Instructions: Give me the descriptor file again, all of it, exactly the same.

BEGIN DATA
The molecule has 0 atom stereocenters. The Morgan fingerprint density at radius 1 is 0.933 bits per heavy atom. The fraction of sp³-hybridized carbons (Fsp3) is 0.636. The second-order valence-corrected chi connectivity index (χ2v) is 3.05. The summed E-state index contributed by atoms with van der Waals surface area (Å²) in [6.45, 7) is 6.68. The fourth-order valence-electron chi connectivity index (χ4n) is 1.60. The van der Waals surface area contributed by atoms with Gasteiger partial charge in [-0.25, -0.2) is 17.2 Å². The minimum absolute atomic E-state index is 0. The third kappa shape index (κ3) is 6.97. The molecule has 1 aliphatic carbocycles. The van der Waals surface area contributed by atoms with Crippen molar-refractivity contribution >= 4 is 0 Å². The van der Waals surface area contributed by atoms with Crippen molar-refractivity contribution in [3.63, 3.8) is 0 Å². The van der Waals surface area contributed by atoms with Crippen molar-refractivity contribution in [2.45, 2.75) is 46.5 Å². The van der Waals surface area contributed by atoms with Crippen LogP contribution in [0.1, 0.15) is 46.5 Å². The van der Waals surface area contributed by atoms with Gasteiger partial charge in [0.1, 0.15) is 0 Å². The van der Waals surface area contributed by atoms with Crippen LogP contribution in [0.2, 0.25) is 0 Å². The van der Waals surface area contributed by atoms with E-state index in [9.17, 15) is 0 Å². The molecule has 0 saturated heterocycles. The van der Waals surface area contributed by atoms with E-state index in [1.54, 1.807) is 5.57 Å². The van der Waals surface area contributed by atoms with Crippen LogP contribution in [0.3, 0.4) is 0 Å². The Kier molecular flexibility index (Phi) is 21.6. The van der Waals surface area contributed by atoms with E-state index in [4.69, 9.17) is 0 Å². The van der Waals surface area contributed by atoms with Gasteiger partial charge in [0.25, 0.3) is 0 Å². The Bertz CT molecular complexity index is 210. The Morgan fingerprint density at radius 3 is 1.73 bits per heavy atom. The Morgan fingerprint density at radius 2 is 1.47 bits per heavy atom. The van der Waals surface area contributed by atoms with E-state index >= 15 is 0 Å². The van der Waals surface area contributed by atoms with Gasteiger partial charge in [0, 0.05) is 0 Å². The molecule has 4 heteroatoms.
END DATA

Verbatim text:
The molecule has 0 atom stereocenters. The Morgan fingerprint density at radius 1 is 0.933 bits per heavy atom. The fraction of sp³-hybridized carbons (Fsp3) is 0.636. The second-order valence-corrected chi connectivity index (χ2v) is 3.05. The summed E-state index contributed by atoms with van der Waals surface area (Å²) in [6.45, 7) is 6.68. The fourth-order valence-electron chi connectivity index (χ4n) is 1.60. The van der Waals surface area contributed by atoms with Gasteiger partial charge in [-0.25, -0.2) is 17.2 Å². The minimum absolute atomic E-state index is 0. The third kappa shape index (κ3) is 6.97. The molecule has 1 aliphatic carbocycles. The van der Waals surface area contributed by atoms with Crippen molar-refractivity contribution >= 4 is 0 Å². The van der Waals surface area contributed by atoms with Crippen molar-refractivity contribution in [3.63, 3.8) is 0 Å². The van der Waals surface area contributed by atoms with Crippen molar-refractivity contribution in [2.45, 2.75) is 46.5 Å². The van der Waals surface area contributed by atoms with Crippen LogP contribution in [0.1, 0.15) is 46.5 Å². The van der Waals surface area contributed by atoms with Gasteiger partial charge in [0.1, 0.15) is 0 Å². The van der Waals surface area contributed by atoms with Crippen LogP contribution in [0.2, 0.25) is 0 Å². The van der Waals surface area contributed by atoms with E-state index in [9.17, 15) is 0 Å². The molecule has 0 saturated heterocycles. The van der Waals surface area contributed by atoms with E-state index in [1.54, 1.807) is 5.57 Å². The van der Waals surface area contributed by atoms with Crippen LogP contribution in [0.3, 0.4) is 0 Å². The Kier molecular flexibility index (Phi) is 21.6. The van der Waals surface area contributed by atoms with E-state index in [4.69, 9.17) is 0 Å². The van der Waals surface area contributed by atoms with Gasteiger partial charge in [0.25, 0.3) is 0 Å². The Bertz CT molecular complexity index is 210. The Morgan fingerprint density at radius 3 is 1.73 bits per heavy atom. The Morgan fingerprint density at radius 2 is 1.47 bits per heavy atom. The van der Waals surface area contributed by atoms with E-state index >= 15 is 0 Å². The van der Waals surface area contributed by atoms with Gasteiger partial charge in [0, 0.05) is 0 Å². The molecule has 4 heteroatoms.